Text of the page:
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  • PCR
    • Real-Time Quantitative PCR
      • SYBR Green Detection
        • DNA
          Highly tailorable gellan gum nanoparticles as a platform for the development of T cell activator systems
          Daniel Rodrigues - 2022
          Abstract
          Background T cell priming has been shown to be a powerful immunotherapeutic approach for cancer treatment in terms of efficacy and relatively weak side effects. Systems that optimize the stimulation of T cells to improve therapeutic efficacy are therefore in constant demand. A way to achieve this is through artificial antigen presenting cells that are complexes between vehicles and key molecules that target relevant T cell subpopulations, eliciting antigen-specific T cell priming. In such T cell activator systems, the vehicles chosen to deliver and present the key molecules to the targeted cell populations are of extreme importance. In this work, a new platform for the creation of T cell activator systems based on highly tailorable nanoparticles made from the natural polymer gellan gum (GG) was developed and validated. Methods GG nanoparticles were produced by a water in oil emulsion procedure, and characterized by dynamic light scattering, high resolution scanning electronic microscopy and water uptake. Their biocompatibility with cultured cells was assessed by a metabolic activity assay. Surface functionalization was performed with anti-CD3/CD28 antibodies via EDC/NHS or NeutrAvidin/Biotin linkage. Functionalized particles were tested for their capacity to stimulate CD4+ T cells and trigger T cell cytotoxic responses. Results Nanoparticles were approximately 150 nm in size, with a stable structure and no detectable cytotoxicity. Water uptake originated a weight gain of up to 3200%. The functional antibodies did efficiently bind to the nanoparticles, as confirmed by SDS-PAGE, which then targeted the desired CD4+ populations, as confirmed by confocal microscopy. The developed system presented a more sustained T cell activation over time when compared to commercial alternatives. Concurrently, the expression of higher levels of key cytotoxic pathway molecules granzyme B/perforin was induced, suggesting a greater cytotoxic potential for future application in adoptive cancer therapy. Conclusions Our results show that GG nanoparticles were successfully used as a highly tailorable T cell activator system platform capable of T cell expansion and re-education.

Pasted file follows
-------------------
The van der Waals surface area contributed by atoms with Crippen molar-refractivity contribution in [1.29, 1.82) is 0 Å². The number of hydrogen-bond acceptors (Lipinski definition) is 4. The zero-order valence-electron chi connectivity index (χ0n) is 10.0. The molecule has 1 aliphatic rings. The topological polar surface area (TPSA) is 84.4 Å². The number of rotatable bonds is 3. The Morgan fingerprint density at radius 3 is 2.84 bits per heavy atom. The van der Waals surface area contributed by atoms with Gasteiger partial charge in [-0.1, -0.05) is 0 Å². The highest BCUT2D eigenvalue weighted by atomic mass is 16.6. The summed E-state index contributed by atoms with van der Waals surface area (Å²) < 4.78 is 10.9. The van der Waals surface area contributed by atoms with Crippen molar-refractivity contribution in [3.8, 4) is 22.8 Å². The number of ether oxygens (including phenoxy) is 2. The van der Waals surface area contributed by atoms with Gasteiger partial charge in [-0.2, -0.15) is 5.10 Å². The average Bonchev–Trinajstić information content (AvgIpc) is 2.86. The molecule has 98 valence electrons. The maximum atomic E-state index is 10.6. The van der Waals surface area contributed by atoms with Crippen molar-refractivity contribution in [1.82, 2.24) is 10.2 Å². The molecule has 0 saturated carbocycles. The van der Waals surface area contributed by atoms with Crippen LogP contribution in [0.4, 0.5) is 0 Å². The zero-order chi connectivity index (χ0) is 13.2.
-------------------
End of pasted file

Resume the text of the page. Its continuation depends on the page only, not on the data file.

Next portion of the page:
Functional integration of a semi-synthetic azido-queuosine derivative into translation and a tRNA modification circuit
          Larissa Bessler - 2022
          Abstract
          Substitution of the queuine nucleobase precursor preQ1 by an azide-containing derivative (azido-propyl-preQ1) led to incorporation of this clickable chemical entity into tRNA via transglycosylation in vitro as well as in vivo in Escherichia coli, Schizosaccharomyces pombe and human cells. The resulting semi-synthetic RNA modification, here termed Q-L1, was present in tRNAs on actively translating ribosomes, indicating functional integration into aminoacylation and recruitment to the ribosome. The azide moiety of Q-L1 facilitates analytics via click conjugation of a fluorescent dye, or of biotin for affinity purification. Combining the latter with RNAseq showed that TGT maintained its native tRNA substrate specificity in S. pombe cells. The semi-synthetic tRNA modification Q-L1 was also functional in tRNA maturation, in effectively replacing the natural queuosine in its stimulation of further modification of tRNAAsp with 5-methylcytosine at position 38 by the tRNA methyltransferase Dnmt2 in S. pombe. This is the first demonstrated in vivo integration of a synthetic moiety into an RNA modification circuit, where one RNA modification stimulates another. In summary, the scarcity of queuosinylation sites in cellular RNA, makes our synthetic q/Q system a ‘minimally invasive’ system for placement of a non-natural, clickable nucleobase within the total cellular RNA.
      • Probe-based Detection
        Sperm DNA methylation alterations from cannabis extract exposure are evident in offspring
        Rose Schrott - 2022
        Abstract